Refinancing student loans is a good option any time you can get an interest rate that’s lower than your current rate. This could happen if your credit score has improved or if market rates have dropped. If you can get a lower interest rate on your loans during the grace period, you could save thousands over the loan term.
But let’s back up a bit and understand how it works first. There are a few major downsides to refinancing student loans during the grace period. You’ll want to weigh the pros and cons before making any decision.
The grace period is a payment-free period of time after graduation. It’s a window of time where you’re not obligated to make student loan repayments.
Lenders grant this grace period to give student borrowers time to get financially settled. They understand that it takes time to find a job and earn a decent income after graduation. Without a steady income, you won’t be able to pay back the money you borrowed. The grace period gives you time to find a job and start earning without worrying about loan repayments. Your payments start after the grace period ends.
Most lenders offer a grace period of six months but this could vary from one lender to another. Perkins loans offer a nine-month grace period. PLUS loans don’t have any grace period. It’s important to check your loan documents to determine the grace period for each loan.
The loan payments may be paused during the grace period, but interest accrual doesn’t stop. It keeps accruing right through the grace period. Interest starts accruing from the day the loan is disbursed and keeps accruing till the loan is paid off. By the time your grace period ends, you’ll owe more than you did when you graduated because of the accrued interest.
If you complete your college degree, the grace period starts from the day you graduate. If you drop out below half-time enrollment, the grace period starts from that day.
Refinancing means paying off your current student debt with a new private loan. The most compelling reason for refinancing at any time is to score a lower interest rate on the loan. Even a small drop in rate can result in substantial savings over the life of the loan.
You may be able to get a lower rate under two circumstances:
As we said earlier, interest continues to accrue right through the grace period. This accrued interest gets added to your current principal balance increasing your total debt. If you’re saddled with high interest-rate loans, the accrued interest during the grace period will increase your overall debt significantly. Refinancing with a lower rate could potentially save you thousands of dollars.
As good as it sounds, there are a few downsides to refinancing student loans during the grace period.
When you refinance, the benefits associated with the original loan may not get carried over to the new one. This stipulation may vary among lenders.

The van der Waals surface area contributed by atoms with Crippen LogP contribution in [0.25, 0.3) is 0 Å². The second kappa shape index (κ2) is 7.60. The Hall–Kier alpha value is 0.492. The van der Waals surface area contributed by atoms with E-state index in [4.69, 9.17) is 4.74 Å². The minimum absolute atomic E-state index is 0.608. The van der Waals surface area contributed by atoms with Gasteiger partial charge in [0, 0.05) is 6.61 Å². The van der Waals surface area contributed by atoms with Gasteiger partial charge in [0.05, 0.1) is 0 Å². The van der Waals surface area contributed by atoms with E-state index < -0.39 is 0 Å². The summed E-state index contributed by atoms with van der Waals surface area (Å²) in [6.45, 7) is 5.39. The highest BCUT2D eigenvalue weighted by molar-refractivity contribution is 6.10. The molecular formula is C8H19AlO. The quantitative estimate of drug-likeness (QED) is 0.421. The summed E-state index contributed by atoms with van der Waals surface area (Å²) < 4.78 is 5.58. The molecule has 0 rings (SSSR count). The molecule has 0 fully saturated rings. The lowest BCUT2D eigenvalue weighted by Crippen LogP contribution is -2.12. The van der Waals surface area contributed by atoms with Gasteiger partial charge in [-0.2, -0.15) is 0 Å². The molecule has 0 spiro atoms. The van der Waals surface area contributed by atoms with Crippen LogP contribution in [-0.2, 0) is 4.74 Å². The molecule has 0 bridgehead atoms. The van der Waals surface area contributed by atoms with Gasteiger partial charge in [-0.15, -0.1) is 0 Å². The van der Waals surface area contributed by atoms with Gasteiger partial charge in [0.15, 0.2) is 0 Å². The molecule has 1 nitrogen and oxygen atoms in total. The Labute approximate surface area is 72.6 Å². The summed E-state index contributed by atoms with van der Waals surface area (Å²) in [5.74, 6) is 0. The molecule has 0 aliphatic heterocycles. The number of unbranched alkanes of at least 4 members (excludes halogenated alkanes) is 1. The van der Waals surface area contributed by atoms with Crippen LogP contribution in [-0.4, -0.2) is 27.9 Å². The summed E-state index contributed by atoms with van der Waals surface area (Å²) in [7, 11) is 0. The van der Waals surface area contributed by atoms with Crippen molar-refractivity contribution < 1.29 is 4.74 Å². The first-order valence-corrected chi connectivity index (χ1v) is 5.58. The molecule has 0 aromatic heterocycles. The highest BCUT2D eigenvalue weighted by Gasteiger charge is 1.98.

If you refinance during the grace period and if the new lender doesn’t honor the grace period, loan payments start immediately A few lenders may honor the grace period but most don’t.
Before choosing this option, you must weigh the benefits of the lower interest rate against the grace period termination. Only refinance if the savings are significant. Even more importantly, only if you can afford to make the loan repayments as soon as the loan is disbursed.
Every lender sets its own eligibility criteria for refinancing. Most will require you to have good credit, a steady income, and the ability to prove your income. You may not get approved for refinancing if you don’t meet these minimum requirements.
As a recent graduate, chances are you wouldn’t have had much time to build your credit score. That is unless you’ve been using a credit card through college. With a low score and thin credit history, your likelihood of getting approved for refinancing is low.
A few lenders may approve you even with a low credit score. But they will almost certainly quote a higher interest rate to compensate for the higher risk they’re taking. If you can’t get a lower rate it’s not worth refinancing your student loans during your grace period. You’ll come away without any benefits and lose the grace period too.
You have to be especially careful when refinancing federal student loans during the grace period. Refinancing can only be done through private lenders. When you refinance federal students with a private lender, the new loan is considered a private student loan. It loses all the protections associated with the original federal student loan. That means you won’t get access to income-based repayments, forgiveness, deferment, or forbearance options.
The grace period is too early to know what the future holds for you and whether you’ll get a job with a steady income. If anything goes wrong, the federal student loan protections could be a life-saver. It’s better to hang on to those at least for a while till you get truly financially settled.
The best thing to do in this case is to opt for a partial refinance. With a partial refinance, you refinance only your private student loans, not your federal loans. This allows you to benefit from lower rates on your private loans while still retaining the protections of your federal student loans.
Remember, refinancing requirements, terms, and conditions vary among lenders. Asking around is the only way to determine if you qualify and if refinancing during the grace period is the right decision for you.
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